The Small Molecule NMR Facility performs state-of-the-art 1D and 2D experiments, focusing on synthetic samples, polymers, metabolites and other small molecules. The facility currently houses 4 NMR spectrometers that range from 400–600 MHz and are equipped with sample changers. The 600 MHz spectrometer also has a 5-mm TCI cryo-probe that enables users who are sample limited (<100 mg) to acquire complete data sets for structural characterization and identification in a matter of days. Additionally, they perform advanced LC-NMR and LC-SPE-NMR experiments. For more information, visit their website or contact the director, Donald Stec.



Looking for a new postdoc or a new research assistant? Let us know and we’ll promote your job openings.


Internal Funding Opportunities

Global Research and Engagement Micro-Grants
The Office of the Provost invites faculty to submit proposals for the Global Research and Engagement Micro-Grants to help with the opportunity to pursue international research, scholarship, and creative expression projects, or to pursue strategic, time-sensitive opportunities for global research and engagement. Applications for this grant are received on a rolling basis through June 2020, and winners are announced monthly.

Research Scholar Grants
Proposals for Research Scholar Grant funding are being accepted until February 3, 2020. All full-time VU faculty are eligible.

Discovery Grants
Proposals for Discovery Grant funding are being accepted until February 10, 2020. All full-time VU faculty are eligible.


Limited Submission Opportunities

Additional LSO information
Information regarding limited submission opportunities may be found on the University and Medical Center websites. You can also sign up to receive regular updates by email. These opportunities are not limited only to faculty. Make sure you check these opportunities out, as some are open to postdocs and graduate and medical students.


Looking for a campus collaborator?
If you’re looking to create a collaboration with partners across campus, then don’t miss the Explorations in Research event that’s taking place on January 29 from 4:00-6:00 PM at the Student Life Center Ballroom. This event is designed to convene researchers from all disciplines for an evening of networking and discovery. Registration is not required, but if you want to present a poster or demo your research, it is encouraged. Students can register on Anchor Link and faculty can register here. Light refreshments will be served.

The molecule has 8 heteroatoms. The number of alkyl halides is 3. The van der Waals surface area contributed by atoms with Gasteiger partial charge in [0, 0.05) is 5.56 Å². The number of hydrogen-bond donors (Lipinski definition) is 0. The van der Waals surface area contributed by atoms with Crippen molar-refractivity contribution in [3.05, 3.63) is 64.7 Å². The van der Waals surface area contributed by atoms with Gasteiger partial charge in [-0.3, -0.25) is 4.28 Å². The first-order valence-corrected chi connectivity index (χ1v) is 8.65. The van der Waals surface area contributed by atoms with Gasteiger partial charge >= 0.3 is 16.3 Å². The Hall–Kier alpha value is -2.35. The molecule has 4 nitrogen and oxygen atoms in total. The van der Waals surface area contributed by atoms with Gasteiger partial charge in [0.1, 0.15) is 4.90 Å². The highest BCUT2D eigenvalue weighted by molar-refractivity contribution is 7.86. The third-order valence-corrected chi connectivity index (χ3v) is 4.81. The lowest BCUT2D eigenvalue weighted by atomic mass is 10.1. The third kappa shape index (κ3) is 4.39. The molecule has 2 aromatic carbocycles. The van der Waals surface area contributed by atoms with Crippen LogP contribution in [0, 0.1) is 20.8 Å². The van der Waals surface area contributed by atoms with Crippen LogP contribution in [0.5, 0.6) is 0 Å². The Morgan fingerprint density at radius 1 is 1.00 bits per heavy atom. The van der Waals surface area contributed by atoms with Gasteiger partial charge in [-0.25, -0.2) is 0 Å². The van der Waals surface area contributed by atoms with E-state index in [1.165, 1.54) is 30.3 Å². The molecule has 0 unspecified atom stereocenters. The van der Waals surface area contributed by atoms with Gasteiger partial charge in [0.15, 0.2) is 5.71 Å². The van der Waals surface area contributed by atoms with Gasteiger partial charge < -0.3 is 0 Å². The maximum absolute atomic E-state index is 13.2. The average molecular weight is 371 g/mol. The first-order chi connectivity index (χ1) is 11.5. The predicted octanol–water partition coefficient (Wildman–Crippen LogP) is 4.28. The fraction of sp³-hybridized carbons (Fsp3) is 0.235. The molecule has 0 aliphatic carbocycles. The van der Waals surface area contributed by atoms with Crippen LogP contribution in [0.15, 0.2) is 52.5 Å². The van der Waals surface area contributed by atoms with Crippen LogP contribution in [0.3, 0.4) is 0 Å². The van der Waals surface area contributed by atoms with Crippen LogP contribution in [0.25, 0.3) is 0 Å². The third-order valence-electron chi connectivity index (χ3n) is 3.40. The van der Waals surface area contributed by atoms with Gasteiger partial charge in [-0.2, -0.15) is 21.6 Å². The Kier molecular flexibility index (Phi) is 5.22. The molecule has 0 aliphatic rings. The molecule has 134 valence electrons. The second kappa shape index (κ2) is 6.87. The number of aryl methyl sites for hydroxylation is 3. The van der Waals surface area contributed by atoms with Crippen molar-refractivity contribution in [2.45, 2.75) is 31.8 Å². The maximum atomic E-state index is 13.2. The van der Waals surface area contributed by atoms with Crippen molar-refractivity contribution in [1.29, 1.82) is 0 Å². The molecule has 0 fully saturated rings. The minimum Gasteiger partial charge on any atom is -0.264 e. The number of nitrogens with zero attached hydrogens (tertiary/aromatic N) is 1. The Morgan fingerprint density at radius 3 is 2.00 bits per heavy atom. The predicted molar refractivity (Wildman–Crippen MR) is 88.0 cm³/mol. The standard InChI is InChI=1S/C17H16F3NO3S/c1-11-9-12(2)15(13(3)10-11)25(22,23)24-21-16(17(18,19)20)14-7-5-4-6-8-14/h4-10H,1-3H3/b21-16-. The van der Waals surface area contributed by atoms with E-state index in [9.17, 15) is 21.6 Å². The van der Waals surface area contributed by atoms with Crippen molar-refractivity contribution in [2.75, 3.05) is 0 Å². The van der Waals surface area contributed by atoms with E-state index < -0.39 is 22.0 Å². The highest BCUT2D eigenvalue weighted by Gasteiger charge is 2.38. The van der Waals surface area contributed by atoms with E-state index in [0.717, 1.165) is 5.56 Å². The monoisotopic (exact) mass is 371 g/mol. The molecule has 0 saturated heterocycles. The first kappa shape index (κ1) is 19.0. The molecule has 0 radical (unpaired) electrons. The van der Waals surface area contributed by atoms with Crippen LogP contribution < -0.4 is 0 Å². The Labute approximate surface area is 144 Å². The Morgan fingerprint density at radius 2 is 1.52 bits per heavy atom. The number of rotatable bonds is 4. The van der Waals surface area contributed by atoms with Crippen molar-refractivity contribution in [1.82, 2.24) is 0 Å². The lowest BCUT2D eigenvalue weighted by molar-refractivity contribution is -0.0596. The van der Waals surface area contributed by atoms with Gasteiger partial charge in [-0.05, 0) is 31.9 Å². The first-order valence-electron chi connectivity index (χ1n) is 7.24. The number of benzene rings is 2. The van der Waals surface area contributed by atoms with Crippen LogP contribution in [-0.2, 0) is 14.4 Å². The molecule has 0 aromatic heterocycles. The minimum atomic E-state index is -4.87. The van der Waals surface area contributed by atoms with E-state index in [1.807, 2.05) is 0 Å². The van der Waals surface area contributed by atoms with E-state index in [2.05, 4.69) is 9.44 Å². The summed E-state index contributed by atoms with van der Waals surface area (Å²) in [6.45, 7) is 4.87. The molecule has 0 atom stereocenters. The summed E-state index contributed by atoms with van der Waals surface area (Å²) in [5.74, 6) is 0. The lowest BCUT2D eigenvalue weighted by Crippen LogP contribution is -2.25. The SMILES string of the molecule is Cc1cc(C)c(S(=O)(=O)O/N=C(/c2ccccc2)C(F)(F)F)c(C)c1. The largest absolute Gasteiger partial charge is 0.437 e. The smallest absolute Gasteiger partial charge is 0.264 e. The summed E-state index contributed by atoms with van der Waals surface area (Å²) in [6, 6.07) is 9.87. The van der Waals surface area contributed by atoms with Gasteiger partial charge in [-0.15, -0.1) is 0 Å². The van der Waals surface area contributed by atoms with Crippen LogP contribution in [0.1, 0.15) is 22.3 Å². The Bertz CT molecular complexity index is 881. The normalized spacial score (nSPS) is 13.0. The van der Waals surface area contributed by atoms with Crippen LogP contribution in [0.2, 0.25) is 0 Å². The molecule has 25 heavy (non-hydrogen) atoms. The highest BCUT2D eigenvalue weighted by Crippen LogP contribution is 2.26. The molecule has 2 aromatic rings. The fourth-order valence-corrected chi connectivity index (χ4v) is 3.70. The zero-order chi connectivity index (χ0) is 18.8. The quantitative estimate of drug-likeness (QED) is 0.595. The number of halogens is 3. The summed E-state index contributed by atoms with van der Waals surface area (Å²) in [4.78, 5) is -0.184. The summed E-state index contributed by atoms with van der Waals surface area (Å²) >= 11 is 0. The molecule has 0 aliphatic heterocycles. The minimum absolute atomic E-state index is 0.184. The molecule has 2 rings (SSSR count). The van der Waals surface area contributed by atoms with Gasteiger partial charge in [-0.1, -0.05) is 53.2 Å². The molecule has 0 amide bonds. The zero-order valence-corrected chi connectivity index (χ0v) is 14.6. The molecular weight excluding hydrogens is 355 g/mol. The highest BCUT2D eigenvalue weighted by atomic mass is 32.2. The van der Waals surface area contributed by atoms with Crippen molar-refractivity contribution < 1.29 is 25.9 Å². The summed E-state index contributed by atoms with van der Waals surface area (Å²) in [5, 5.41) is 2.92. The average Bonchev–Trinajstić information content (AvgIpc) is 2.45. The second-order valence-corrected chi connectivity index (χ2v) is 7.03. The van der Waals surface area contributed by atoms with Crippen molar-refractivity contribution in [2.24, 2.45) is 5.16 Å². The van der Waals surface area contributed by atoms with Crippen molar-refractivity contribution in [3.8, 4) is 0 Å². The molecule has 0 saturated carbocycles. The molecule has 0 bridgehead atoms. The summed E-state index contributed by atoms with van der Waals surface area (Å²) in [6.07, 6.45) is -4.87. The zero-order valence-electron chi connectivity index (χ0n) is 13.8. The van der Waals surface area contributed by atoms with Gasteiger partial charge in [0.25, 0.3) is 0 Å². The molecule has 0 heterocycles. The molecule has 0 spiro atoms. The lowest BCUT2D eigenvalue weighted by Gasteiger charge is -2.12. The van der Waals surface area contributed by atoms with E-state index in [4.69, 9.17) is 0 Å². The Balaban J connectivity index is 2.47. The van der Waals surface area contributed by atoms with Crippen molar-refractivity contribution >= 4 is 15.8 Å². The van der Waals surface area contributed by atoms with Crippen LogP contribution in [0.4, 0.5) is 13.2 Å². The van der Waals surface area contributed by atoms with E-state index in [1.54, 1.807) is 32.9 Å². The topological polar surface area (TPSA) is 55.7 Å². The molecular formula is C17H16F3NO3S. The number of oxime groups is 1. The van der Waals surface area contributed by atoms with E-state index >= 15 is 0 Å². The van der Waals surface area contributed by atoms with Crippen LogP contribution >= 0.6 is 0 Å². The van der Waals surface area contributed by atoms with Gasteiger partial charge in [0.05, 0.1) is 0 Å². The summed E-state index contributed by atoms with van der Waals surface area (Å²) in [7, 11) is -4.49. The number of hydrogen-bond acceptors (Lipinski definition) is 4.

REDCap Day
The 2020 REDCap Day will be held on February 25, 2020. The sessions – which will cover exciting upcoming features in REDCap, unique ways researchers are using REDCap to do great work, REDCap training, and more – will begin at 8:00 AM. Registration will open in January, so stay tuned for a link (or check REDCap Messenger). If you have an interesting use case of REDCap that you’d like to share, submit your information here. You will be entered into a swag drawing and may be invited to present during the plenary lecture.


NIH & You to occur in Nashville
One of the NIH’s Regional Seminars on Program Funding and Grants Administration for 2020 will take place right here in Nashville on October 28-30. Registration opens in late January. Attend this event, sponsored by the Office of Extramural Research, to learn about the application and review process, federal regulations and policies, current areas of special interest or concern, and more.

Register to vote by February 3
In order to vote in the upcoming 2020 presidential primary occurring on March 3, Tennessee residents must register to vote by February 3 (you can register to vote online here). Don’t miss this and other important deadlines by referring to this resource.

Women’s Center Annual Awards
Vanderbilt’s Margaret Cuninggim Women’s Center has three awards open for nominations: the Margaret Cuninggim Women’s Center Leadership Award, the Mentoring Award, and the Mary Jane Werthan Award. Consider nominating someone by checking out each award’s info page. Nominations are due February 21.

REAL ID requirement for flying